In the customer service industry, we are at the cusp of an enormous opportunity - to create the first deep tech specialization (conversational AI) dominated by women. Who better to shape the future of the industry than the women who make up the majority of its workforce?

However, the software industry should serve as a cautionary tale for us.

In the early days of software development, simply getting a program into a machine took a long time. A lot of the work was manual, tedious, and repetitive. And a lot of this work was done by women. Women paved the way for the software industry that we have today.

As the industry became more lucrative and complex, it drew more men. As men began to enter the industry, software development started to be classified as an engineering and STEM discipline, educational paths that societal structures discouraged women from pursuing. Men took on the new roles that were being created while women left the industry or were stuck in lower level positions.

Today, if you look at C-level executives and founders in tech, you see a sea of men. And as the industry becomes more technology-driven and sophisticated, we may see the same trend repeat itself in customer service, if this industry continues to be served by women, and led by men.

Because of the number of roles they hold in this industry, women are the group most impacted by automation and AI. Women have unique expertise and frontline knowledge of what customers want and need, and thus, they should be leading the way and building the technology of the future for this industry.

While AI-related job titles such as Automation Managers and Conversation Designers are rapidly growing in the industry, the playing field is still level. The window is open for women to step into these new roles and specializations, leveling the playing field and upending the status quo.

It’s time to lean in

The customer service industry is one that is rapidly evolving, and at ultimate.ai, we truly believe that conversational AI is the future of customer service. It allows companies to handle high volumes of interactions while delivering personalization in a human way, using AI and deep learning.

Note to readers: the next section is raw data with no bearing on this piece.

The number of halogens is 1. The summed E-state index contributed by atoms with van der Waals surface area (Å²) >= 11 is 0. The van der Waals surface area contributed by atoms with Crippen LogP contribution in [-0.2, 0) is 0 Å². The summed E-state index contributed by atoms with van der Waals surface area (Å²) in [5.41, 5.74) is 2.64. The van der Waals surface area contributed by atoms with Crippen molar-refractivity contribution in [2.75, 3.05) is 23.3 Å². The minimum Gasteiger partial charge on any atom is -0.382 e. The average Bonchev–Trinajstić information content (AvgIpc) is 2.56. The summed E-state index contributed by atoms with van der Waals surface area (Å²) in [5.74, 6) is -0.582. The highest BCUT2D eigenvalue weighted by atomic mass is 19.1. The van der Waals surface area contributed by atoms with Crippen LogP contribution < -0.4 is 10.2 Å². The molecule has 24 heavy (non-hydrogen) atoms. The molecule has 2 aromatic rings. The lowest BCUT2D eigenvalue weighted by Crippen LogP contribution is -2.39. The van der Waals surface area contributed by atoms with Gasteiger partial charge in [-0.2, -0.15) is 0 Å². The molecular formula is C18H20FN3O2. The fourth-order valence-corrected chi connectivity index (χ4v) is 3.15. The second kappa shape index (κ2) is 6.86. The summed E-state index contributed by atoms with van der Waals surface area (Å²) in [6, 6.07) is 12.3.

For clients using ultimate.ai in their customer service, we’ve seen over and over again how quickly the project leads get promoted or become product owners of the tech, helping their companies transform digitally and adding tremendous value in a short amount of time.

Informed by women leading this shift, technology can help companies “go digital while staying human”, to borrow the words of Eveline Erkelens, an experienced Agile CX strategist and thought leader, and founder of Bright6.

There is so much evidence out there that women are less likely to put themselves forward if they feel even slightly unqualified to do something. But when it comes to conversational AI and automation in customer service, because this domain is so new, it’s still an emerging field, with a limited supply of talent to fill in the gaps.

Our domain expertise as women on the frontlines of dealing with customers is an incredible asset, and cannot be discounted. We have the chance to be the champions and early adopters of this technology. Technology is just a tool, and most things are low code today. Women should not be intimidated by a perceived “skill barrier” when hearing words like “AI” and “automation”.

To echo the words of Sheryl Sandberg, women in this industry must “lean in” to opportunities to tackle the challenges we face today.

The future of the industry and our ability to continue to deliver the highest quality of service to customers around the world depends on us “leaning in”.